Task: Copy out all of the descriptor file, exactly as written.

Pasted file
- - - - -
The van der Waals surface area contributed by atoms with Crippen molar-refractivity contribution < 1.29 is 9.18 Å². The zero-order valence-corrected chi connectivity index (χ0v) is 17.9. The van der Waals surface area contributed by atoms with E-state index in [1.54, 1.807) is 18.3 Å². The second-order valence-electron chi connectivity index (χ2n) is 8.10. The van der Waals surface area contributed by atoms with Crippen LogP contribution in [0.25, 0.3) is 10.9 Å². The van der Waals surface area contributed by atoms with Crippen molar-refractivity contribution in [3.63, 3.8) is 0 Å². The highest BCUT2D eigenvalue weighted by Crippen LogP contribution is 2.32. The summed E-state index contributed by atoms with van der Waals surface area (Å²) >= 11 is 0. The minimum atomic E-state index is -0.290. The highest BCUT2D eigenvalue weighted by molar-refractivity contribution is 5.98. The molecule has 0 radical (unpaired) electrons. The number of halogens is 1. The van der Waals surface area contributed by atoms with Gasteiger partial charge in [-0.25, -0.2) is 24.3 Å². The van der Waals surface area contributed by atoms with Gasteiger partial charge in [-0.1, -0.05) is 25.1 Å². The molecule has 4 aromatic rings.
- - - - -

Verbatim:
The van der Waals surface area contributed by atoms with Crippen molar-refractivity contribution < 1.29 is 9.18 Å². The zero-order valence-corrected chi connectivity index (χ0v) is 17.9. The van der Waals surface area contributed by atoms with E-state index in [1.54, 1.807) is 18.3 Å². The second-order valence-electron chi connectivity index (χ2n) is 8.10. The van der Waals surface area contributed by atoms with Crippen LogP contribution in [0.25, 0.3) is 10.9 Å². The van der Waals surface area contributed by atoms with Crippen molar-refractivity contribution in [3.63, 3.8) is 0 Å². The highest BCUT2D eigenvalue weighted by Crippen LogP contribution is 2.32. The summed E-state index contributed by atoms with van der Waals surface area (Å²) >= 11 is 0. The minimum atomic E-state index is -0.290. The highest BCUT2D eigenvalue weighted by molar-refractivity contribution is 5.98. The molecule has 0 radical (unpaired) electrons. The number of halogens is 1. The van der Waals surface area contributed by atoms with Gasteiger partial charge in [-0.25, -0.2) is 24.3 Å². The van der Waals surface area contributed by atoms with Gasteiger partial charge in [-0.1, -0.05) is 25.1 Å². The molecule has 4 aromatic rings.